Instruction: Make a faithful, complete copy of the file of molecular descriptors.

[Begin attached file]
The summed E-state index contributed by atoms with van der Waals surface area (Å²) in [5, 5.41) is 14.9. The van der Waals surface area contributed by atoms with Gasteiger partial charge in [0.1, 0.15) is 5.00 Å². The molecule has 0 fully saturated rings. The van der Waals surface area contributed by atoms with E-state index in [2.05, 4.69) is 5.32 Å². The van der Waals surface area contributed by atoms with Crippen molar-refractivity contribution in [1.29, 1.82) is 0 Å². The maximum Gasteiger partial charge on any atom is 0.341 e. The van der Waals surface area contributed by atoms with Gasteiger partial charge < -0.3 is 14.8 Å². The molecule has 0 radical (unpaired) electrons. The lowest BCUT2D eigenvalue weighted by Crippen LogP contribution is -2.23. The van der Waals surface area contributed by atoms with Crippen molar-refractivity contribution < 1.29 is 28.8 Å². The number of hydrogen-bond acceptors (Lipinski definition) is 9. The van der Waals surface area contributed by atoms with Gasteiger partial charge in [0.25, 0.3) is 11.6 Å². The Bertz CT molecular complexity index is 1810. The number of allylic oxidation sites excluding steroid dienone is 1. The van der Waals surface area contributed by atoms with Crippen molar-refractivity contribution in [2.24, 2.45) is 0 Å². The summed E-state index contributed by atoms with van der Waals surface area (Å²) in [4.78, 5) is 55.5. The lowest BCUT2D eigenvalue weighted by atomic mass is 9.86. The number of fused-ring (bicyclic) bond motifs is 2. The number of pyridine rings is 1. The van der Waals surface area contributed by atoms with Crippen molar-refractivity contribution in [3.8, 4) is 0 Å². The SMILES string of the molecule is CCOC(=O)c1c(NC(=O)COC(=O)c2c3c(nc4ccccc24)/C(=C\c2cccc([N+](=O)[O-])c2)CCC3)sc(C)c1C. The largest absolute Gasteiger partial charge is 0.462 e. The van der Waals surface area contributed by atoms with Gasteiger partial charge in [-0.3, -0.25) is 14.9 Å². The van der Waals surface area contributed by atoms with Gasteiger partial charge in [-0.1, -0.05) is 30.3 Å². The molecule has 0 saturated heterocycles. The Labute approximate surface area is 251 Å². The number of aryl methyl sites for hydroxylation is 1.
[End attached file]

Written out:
The summed E-state index contributed by atoms with van der Waals surface area (Å²) in [5, 5.41) is 14.9. The van der Waals surface area contributed by atoms with Gasteiger partial charge in [0.1, 0.15) is 5.00 Å². The molecule has 0 fully saturated rings. The van der Waals surface area contributed by atoms with E-state index in [2.05, 4.69) is 5.32 Å². The van der Waals surface area contributed by atoms with Crippen molar-refractivity contribution in [1.29, 1.82) is 0 Å². The maximum Gasteiger partial charge on any atom is 0.341 e. The van der Waals surface area contributed by atoms with Gasteiger partial charge < -0.3 is 14.8 Å². The molecule has 0 radical (unpaired) electrons. The lowest BCUT2D eigenvalue weighted by Crippen LogP contribution is -2.23. The van der Waals surface area contributed by atoms with Crippen molar-refractivity contribution < 1.29 is 28.8 Å². The number of hydrogen-bond acceptors (Lipinski definition) is 9. The van der Waals surface area contributed by atoms with Gasteiger partial charge in [0.25, 0.3) is 11.6 Å². The Bertz CT molecular complexity index is 1810. The number of allylic oxidation sites excluding steroid dienone is 1. The van der Waals surface area contributed by atoms with Crippen molar-refractivity contribution in [2.24, 2.45) is 0 Å². The summed E-state index contributed by atoms with van der Waals surface area (Å²) in [4.78, 5) is 55.5. The lowest BCUT2D eigenvalue weighted by atomic mass is 9.86. The number of fused-ring (bicyclic) bond motifs is 2. The number of pyridine rings is 1. The van der Waals surface area contributed by atoms with Crippen molar-refractivity contribution in [3.8, 4) is 0 Å². The SMILES string of the molecule is CCOC(=O)c1c(NC(=O)COC(=O)c2c3c(nc4ccccc24)/C(=C\c2cccc([N+](=O)[O-])c2)CCC3)sc(C)c1C. The largest absolute Gasteiger partial charge is 0.462 e. The van der Waals surface area contributed by atoms with Gasteiger partial charge in [-0.3, -0.25) is 14.9 Å². The van der Waals surface area contributed by atoms with Gasteiger partial charge in [-0.1, -0.05) is 30.3 Å². The molecule has 0 saturated heterocycles. The Labute approximate surface area is 251 Å². The number of aryl methyl sites for hydroxylation is 1.